In Chapter 3, acoustic phonetic data from the Phonetics of Canadian English (PCE) project were used to establish the general phonetic characteristics of Canadian English and to demonstrate how Canadian English differs phonetically from neighboring American dialects. In this chapter, data from the same source will be used to examine phonetic variation within Canadian English. To these will be added data from an allied project, also carried out by the author, called the Phonetics of Montreal English (PME), as well as data from other studies, where these are able to add to the picture that emerges from the author's own research. Methodological details of the PCE project were already presented in Chapter 3 and will therefore not be repeated here; they can also be found in other publications (Boberg 2005a, 2008a). The following discussion will also make reference to many of the phonological and phonetic patterns introduced in Chapter 3, without repeating the basic descriptive information contained in that chapter: for explanations of patterns like the Canadian Shift and Canadian Raising and the phonemic and phonetic transcription of the vowels they involve, readers are referred to Chapter 3.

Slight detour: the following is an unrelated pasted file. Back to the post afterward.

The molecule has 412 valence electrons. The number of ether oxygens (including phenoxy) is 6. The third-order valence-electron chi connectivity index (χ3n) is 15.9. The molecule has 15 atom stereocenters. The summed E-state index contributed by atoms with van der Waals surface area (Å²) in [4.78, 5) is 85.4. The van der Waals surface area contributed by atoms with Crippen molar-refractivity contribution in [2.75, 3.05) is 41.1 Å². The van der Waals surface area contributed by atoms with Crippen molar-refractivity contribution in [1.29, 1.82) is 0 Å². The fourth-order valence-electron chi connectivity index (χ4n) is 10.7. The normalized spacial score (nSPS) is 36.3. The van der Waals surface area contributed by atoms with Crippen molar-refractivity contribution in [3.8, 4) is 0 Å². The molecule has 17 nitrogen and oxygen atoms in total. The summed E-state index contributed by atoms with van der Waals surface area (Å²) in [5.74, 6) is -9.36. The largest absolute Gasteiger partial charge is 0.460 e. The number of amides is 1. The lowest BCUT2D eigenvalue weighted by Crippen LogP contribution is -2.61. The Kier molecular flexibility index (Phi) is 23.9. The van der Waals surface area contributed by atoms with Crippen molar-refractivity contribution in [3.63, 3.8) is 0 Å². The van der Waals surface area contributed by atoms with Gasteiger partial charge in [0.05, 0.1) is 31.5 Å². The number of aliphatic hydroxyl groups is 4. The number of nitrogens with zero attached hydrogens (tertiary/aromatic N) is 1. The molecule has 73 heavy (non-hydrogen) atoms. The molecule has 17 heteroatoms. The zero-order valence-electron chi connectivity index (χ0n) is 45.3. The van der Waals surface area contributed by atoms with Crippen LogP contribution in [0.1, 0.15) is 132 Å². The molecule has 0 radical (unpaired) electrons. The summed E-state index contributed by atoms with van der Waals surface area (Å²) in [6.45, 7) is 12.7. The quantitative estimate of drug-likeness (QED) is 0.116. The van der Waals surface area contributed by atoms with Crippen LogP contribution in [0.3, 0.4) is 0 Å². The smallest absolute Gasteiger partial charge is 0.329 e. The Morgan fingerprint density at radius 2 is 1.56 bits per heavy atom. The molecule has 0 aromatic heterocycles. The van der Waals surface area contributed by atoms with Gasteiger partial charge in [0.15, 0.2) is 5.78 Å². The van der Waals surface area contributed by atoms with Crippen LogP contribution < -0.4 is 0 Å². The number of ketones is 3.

Regional variation in the phonetics of Canadian English will be discussed below in Section 5.1, while social and ethnic variation and changes in progress will be handled in Sections 5.2, 5.3 and 5.4, respectively. As in Chapter 3, the focus here will be on Standard Canadian English (SCE): essentially, the speech of middle-class people from Vancouver to Halifax.